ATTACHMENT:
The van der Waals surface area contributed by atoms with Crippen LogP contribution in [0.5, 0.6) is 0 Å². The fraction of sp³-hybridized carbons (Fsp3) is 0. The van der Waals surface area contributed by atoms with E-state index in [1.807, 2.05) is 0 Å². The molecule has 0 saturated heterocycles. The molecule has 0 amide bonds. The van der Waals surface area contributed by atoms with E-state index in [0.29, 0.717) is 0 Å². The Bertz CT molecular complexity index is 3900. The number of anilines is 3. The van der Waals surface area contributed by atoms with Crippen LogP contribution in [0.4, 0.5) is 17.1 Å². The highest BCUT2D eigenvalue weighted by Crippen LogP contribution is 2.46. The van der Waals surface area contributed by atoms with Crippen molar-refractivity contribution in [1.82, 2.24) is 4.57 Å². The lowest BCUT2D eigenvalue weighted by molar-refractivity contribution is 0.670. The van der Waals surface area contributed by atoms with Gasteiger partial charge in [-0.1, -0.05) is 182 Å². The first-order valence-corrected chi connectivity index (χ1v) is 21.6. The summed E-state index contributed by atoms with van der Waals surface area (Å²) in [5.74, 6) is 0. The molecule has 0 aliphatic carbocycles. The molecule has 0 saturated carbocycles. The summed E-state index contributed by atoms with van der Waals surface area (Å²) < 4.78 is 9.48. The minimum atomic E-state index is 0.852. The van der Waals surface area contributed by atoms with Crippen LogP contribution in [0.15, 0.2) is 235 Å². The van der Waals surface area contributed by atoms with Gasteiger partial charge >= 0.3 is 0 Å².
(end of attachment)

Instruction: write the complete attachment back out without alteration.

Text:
The van der Waals surface area contributed by atoms with Crippen LogP contribution in [0.5, 0.6) is 0 Å². The fraction of sp³-hybridized carbons (Fsp3) is 0. The van der Waals surface area contributed by atoms with E-state index in [1.807, 2.05) is 0 Å². The molecule has 0 saturated heterocycles. The molecule has 0 amide bonds. The van der Waals surface area contributed by atoms with E-state index in [0.29, 0.717) is 0 Å². The Bertz CT molecular complexity index is 3900. The number of anilines is 3. The van der Waals surface area contributed by atoms with Crippen LogP contribution in [0.4, 0.5) is 17.1 Å². The highest BCUT2D eigenvalue weighted by Crippen LogP contribution is 2.46. The van der Waals surface area contributed by atoms with Crippen molar-refractivity contribution in [1.82, 2.24) is 4.57 Å². The lowest BCUT2D eigenvalue weighted by molar-refractivity contribution is 0.670. The van der Waals surface area contributed by atoms with Gasteiger partial charge in [-0.1, -0.05) is 182 Å². The first-order valence-corrected chi connectivity index (χ1v) is 21.6. The summed E-state index contributed by atoms with van der Waals surface area (Å²) in [5.74, 6) is 0. The molecule has 0 aliphatic carbocycles. The molecule has 0 saturated carbocycles. The summed E-state index contributed by atoms with van der Waals surface area (Å²) < 4.78 is 9.48. The minimum atomic E-state index is 0.852. The van der Waals surface area contributed by atoms with Crippen LogP contribution in [0.15, 0.2) is 235 Å². The van der Waals surface area contributed by atoms with Gasteiger partial charge >= 0.3 is 0 Å².